Finally, we use javascript to figure out which background image is currently displaying based on @media, and stick it in the feImage's xlink:href attribute.

<style>
    .square {
      width: 50%;
      height: 0;
      padding: 0 0 50%;
      text-align: center;
    }
      .square h1 {
        position: absolute;
        top: 50%;
        right: 10%;
        left: 10%;
        margin-top: -.7em;
        line-height: 1.4;
        text-align: center;
      }
    .blended-background {
      position: relative;
      color: #fff;
      background-color: #369;
      background-size: cover;
      background-position: center;
      background-blend-mode: multiply;
      background-image: url(//placekitten.com/1500/1500);
    }
    @media screen and (max-width: 250px) {
      .blended-background { background-image: url(//placekitten.com/250/250); }
    }
    @media screen and (max-width: 500px) {
      .blended-background { background-image: url(//placekitten.com/500/500); }
    }
    @media screen and (max-width: 1000px) {
      .blended-background { background-image: url(//placekitten.com/1000/1000); }
    }
    .blended-background .cssBackgroundBlendFallback {
      position: absolute;
      top: 0;
      right: 0;
      left: 0;
      display: block;
      width: 100%;
      min-width: 100%;
      min-height: 100%;
      background-color: #369; }

    .cssBackgroundBlendMode .cssBackgroundBlendFallback {
      display: none; }
  </style>

  <div class="square blended-background">
    <svg xmlns="http://www.w3.org/2000/svg" xmlns:xlink="http://www.w3.org/1999/xlink" class="cssBackgroundBlendFallback">
      <defs>
        <filter id="myFilter">
          <feImage xlink:href="#" result="slide2" x="0" y="0" width="100%" preserveAspectRatio="xMidYMid slice" />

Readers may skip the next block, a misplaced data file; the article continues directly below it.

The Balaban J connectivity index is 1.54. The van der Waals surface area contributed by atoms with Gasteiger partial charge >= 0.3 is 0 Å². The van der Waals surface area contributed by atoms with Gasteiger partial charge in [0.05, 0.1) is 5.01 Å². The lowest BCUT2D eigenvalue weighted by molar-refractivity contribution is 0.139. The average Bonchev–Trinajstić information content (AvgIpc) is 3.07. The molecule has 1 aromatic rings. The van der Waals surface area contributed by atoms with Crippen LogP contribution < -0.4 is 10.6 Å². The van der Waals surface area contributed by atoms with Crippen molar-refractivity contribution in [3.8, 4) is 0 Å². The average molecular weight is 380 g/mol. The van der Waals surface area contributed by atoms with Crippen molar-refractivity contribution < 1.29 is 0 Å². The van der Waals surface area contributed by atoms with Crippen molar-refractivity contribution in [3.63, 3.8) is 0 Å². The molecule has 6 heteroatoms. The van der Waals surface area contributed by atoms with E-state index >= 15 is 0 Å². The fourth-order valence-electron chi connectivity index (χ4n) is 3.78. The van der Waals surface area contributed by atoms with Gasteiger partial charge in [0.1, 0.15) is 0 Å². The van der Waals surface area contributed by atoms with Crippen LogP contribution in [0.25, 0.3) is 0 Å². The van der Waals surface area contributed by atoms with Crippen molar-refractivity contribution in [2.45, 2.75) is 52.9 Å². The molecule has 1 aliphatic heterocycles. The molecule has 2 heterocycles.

<feBlend in2="SourceGraphic" in="slide2" mode="multiply" />
        </filter>
      </defs>
      <rect x="0" y="0" fill="#369" filter="url(#myFilter)" width="100%" height="100%" />
    </svg>
  
    <h1>I have a background!</h1>
  </div>

  <script>
    (function () {
      var fallback = document.querySelector('feImage[result="slide2"]'),
        blended_bg = document.querySelector('.blended-background'),
        quotes = /"/g,
        bg,
        will_it_blend = function () {
          var arca = document.createElement("div");
          if ("backgroundBlendMode" in window.getComputedStyle(arca)) {
            document.body.className += " cssBackgroundBlendMode";
          } else {
           document.body.className += " noCssBackgroundBlendMode";
          }
        };

      will_it_blend();

    if (fallback !== null && blended_bg !== null) {
    bg = getComputedStyle(blended_bg).backgroundImage;
    if (bg !== "none") {
      fallback.removeAttributeNS('http://www.w3.org/199/xlink', 'xlink:href');
      fallback.setAttributeNS('http://www.w3.org/1999/xlink', 'xlink:href', bg.replace(quotes, '').slice(4, -1));
    }
  }
}());
</script>

Now you’ve got a fancy blended image, and your content producers/editors/whoever can swap it out for any background image they desire, and the treatment still gets applied. You can of course change the color to be anything you want, and you could even use some different blend modes.

If you wanted to get real crazy you could set up the javascript to do multiple blended elements on a single page, change the blend mode on hover, or blend an animated GIF (performance will suffer, but it would be cool).

View an example of the finished product on Codepen. Play around a bit, see what you can do.

Photo of Matt Slack

Long a secret weapon at Collective Idea, Matt has been involved with Collective Idea projects since the beginning. He’s our resident web front-end master (webmaster?) who can knock out CSS and HTML faster than you can think.

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  1. August 14, 2016 at 17:52 PM

    Wow, that’s all over the Internet, the only tutorial that has an example so that “blend mode” looks good in all browsers. Unfortunately, I can not do it on my website to implement. Do you have me a tip? Rene

  2. July 20, 2018 at 15:41 PM

    hey, very cool!

    I tweeked your code a little on codepen, so it dosen’t need Js (but also dosen’t use responsive bg images)

    just in case someone is interested: https://codepen.io/cojaco/pen/WKRbRJ

  3. Scott
    September 20, 2018 at 0:52 AM

    Nico,
    So, I went to your codepen in IE11 and Edge, but it doesn’t work. According to CodePen, IE11 isn’t supported. So I’m not sure your tweek works in all browsers.